The enemy airships took out Towers Nine, Seven, and Ten. The flagship broke off toward tower fifteen. Tower Fifteen had a surprise. Two catapults hidden beside it launched a hail of rocks crashing it to the ground. The remaining four ships turned for revenge on Tower Fifteen.
“If anyone is in love, or has a family, run now!” Captain Taylor gave the order. “Lower the ropes.” Half the men fled.
As the ships approached the men bravely shot their arrows, now reinforced by rifleman below.
The catapults shot burning oil soaked wood mixed with rocks and the cannons fired back. The deck of two ships started on fire. No one could see what happened through the smoke, but in the end Tower Fifteen was in ruins and the two burning airships destroyed.
A changing wind blew the remaining two ships toward the city. Riflemen and archers ran from the remaining towers to assist.
“NOW!” The general gave the command. The men removed the autumn limbs of red and orange leaves used as camouflage from atop of 12 ballistae by the city walls. A hail of missiles filled the sky as the crew kept reloading. The Vanglens never expected it. Mapleton had never used a ballista. The riflemen fired their flint locks. One airship managed to turn only to get shot down by cannon fire from the city walls.
The final airship fell inside the city and the crew surrendered. The Riflemen scoured the battleground for any survivors of the fallen aircraft while archers transported the injured.
The final assault was over. Mapleton had won with enough remains to make at least five new airships from the wreckage. Surely the Vanglens would sign a peace treaty now.
Amy got the news that Tower Fifteen was destroyed. Tears filled her eyes. She ran to the archery camp. “Has anyone seen Captain Taylor?”
The men nodded, “No,” and looked to the ground.
She found the major, but he knew nothing of Taylor either. She went outside the city and searched the field near Tower Fifteen. The sight of the fallen tower and smoldering ships horrified her. “It’s all my fault!”
She searched the hospital but couldn’t find him. “Why? Why did I let him go?” A great depression came over her.
“The herbalist women might help,” she thought. “I can’t live like this. She has to have something.”
Amy went to the shop of the wise herbalist woman and told her story. “No potion will cure a heartbreak,” the old woman said. “Write your story in twos. Then burn it. When you burn it you release it. But keep the second as it lives in your heart. You’ll never escape it. Take these tablets. Go out back to my orchard and start.”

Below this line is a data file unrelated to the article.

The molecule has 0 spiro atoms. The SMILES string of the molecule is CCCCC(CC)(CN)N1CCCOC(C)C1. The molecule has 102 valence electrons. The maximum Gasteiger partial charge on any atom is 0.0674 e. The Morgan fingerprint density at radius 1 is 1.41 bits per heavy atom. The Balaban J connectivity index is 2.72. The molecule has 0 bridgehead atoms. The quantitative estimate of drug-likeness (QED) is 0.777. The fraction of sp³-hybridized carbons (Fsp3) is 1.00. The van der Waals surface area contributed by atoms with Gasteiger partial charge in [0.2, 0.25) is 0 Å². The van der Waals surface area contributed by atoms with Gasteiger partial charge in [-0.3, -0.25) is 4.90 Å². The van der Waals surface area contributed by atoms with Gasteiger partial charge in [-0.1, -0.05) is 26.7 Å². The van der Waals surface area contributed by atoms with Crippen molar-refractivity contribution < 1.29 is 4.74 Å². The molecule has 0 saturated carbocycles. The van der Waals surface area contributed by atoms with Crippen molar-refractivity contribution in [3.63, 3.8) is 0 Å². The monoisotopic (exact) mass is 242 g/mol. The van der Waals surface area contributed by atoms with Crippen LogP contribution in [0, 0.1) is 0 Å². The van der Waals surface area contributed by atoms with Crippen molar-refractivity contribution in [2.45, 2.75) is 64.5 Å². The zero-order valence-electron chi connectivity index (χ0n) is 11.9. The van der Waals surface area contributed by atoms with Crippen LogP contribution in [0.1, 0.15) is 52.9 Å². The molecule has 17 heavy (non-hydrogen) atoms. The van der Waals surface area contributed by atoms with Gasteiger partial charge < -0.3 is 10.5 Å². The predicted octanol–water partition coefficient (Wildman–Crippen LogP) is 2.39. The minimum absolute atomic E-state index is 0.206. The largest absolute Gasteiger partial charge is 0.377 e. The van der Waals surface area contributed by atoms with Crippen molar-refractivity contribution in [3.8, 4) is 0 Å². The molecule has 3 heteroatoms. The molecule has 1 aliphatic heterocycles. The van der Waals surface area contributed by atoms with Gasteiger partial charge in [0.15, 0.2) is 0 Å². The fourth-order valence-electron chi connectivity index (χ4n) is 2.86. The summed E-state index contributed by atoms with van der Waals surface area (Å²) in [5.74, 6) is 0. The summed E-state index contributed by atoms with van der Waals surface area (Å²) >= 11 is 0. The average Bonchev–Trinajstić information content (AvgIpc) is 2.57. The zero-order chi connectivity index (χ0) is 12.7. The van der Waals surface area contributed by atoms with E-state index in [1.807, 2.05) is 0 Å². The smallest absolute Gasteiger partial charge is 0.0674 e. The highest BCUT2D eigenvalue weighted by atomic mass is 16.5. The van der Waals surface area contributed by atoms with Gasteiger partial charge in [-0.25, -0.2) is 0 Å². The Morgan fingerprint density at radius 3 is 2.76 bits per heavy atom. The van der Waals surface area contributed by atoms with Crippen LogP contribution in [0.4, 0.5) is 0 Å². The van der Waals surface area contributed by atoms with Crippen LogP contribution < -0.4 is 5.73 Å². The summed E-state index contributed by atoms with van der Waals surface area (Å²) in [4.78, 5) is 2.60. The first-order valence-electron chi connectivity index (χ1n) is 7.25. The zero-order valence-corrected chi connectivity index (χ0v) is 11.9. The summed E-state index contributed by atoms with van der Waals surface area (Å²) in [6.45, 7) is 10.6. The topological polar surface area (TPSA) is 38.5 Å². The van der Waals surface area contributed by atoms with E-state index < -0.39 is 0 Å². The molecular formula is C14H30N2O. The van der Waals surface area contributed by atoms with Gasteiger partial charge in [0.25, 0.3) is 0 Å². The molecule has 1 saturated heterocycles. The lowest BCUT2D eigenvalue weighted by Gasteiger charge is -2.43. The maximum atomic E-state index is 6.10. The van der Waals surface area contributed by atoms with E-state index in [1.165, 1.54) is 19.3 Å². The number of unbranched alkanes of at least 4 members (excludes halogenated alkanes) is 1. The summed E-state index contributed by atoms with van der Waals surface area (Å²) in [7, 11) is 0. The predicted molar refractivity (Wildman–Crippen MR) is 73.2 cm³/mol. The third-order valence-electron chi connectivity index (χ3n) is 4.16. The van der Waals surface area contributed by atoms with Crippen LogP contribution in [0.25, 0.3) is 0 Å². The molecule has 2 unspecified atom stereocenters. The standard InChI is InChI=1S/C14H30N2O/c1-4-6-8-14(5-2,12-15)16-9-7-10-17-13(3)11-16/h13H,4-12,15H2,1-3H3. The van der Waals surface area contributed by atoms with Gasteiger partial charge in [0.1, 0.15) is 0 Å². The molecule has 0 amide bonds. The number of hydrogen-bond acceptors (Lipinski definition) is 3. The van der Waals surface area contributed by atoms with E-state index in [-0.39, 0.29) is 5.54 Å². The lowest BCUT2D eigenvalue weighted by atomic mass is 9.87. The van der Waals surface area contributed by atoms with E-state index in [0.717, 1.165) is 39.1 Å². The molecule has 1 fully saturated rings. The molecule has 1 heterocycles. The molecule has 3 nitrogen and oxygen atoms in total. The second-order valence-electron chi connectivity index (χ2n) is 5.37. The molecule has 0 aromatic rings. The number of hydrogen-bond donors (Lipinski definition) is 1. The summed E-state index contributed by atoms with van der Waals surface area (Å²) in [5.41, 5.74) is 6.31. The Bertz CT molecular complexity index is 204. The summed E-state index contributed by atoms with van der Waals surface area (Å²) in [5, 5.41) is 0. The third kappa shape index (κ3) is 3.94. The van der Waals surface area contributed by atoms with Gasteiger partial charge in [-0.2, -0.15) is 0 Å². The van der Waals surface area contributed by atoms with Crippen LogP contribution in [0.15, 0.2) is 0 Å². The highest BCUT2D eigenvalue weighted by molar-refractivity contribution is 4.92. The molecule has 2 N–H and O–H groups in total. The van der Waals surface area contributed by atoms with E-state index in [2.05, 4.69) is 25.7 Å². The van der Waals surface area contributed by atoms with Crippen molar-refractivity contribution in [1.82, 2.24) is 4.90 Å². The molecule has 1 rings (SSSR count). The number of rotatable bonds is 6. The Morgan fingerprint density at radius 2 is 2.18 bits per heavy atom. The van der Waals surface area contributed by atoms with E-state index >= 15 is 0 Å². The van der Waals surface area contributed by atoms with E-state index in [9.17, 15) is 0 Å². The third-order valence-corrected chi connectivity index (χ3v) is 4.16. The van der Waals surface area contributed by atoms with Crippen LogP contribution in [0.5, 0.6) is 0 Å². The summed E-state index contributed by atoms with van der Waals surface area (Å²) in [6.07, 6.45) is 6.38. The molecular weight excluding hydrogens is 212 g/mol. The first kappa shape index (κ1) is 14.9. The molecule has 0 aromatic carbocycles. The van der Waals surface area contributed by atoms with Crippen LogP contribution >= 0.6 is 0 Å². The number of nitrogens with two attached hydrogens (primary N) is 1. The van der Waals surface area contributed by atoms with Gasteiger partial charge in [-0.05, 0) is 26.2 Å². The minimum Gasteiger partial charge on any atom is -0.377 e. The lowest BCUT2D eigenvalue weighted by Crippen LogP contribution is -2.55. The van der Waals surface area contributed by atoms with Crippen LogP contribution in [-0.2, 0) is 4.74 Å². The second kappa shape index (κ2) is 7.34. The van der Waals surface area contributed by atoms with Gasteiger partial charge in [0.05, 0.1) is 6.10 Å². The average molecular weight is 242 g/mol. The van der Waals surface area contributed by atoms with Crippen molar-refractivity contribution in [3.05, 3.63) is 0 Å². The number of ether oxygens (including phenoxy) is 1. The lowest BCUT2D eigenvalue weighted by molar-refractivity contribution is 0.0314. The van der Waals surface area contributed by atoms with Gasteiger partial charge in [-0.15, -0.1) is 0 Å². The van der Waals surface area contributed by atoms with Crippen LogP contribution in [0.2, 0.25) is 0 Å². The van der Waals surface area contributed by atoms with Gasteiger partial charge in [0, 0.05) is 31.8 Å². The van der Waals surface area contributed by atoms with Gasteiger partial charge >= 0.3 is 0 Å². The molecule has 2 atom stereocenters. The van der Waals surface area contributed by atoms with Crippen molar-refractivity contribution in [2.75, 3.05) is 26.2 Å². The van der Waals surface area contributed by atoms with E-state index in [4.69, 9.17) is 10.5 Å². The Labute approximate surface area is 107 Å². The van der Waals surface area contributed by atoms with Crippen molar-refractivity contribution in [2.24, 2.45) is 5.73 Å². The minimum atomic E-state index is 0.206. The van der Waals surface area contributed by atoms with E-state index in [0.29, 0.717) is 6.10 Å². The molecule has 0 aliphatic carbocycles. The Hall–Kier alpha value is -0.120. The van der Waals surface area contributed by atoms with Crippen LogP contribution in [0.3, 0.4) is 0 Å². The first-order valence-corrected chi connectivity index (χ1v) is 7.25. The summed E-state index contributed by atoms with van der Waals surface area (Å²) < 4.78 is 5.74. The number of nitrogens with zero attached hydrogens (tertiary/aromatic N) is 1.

Amy sat in the orchard; the crisp apples ripe for picking. The remaining reds and oranges of the surrounding trees glowing in the sun around her as she started her story.
“The Seasons come and the seasons go, but we expect that. When love comes we hope it will stay… but sometimes love doesn’t. Amy wrote and cried through the day until dark. She slept outside in the cold frosty night. The second day she did the same, writing every spoken word as the leaves turned brown and began to fall. She woke up the third day hungry and cold, ready to burn her story.
The fallen autumn leaves crunched as someone approached. She turned and saw the sage woman walking alongside a limping figure on a crutch, with his left leg sprained. His right arm hung in a sling and his face partially bandaged. The old woman stopped as the figure limped toward Amy.
“No!” Amy said. “It can’t be!”
The figure limped toward her faster. Amy jumped and ran toward him. It was Taylor. He was alive!
“Where were you? I looked everywhere?”
“Helping with the wounded.” Taylor could see the next question in Amy’s eyes. “They tried to stop me, but I pulled rank,” Taylor smirked.
“I love you!” Amy said with a hug and a kiss. “I’m so sorry. I lied… I had to. You had to fight. If you didn’t, you’d never be the same. It would be my fault.”
“I know,” Taylor said. “I figured out what you did.”
“Really?” Amy asked. “So, can we still get that house? But, maybe here in Mapleton?”
“Maybe. If you don’t run away from me this time.”
Amy smiled. “Me? Run? No way!”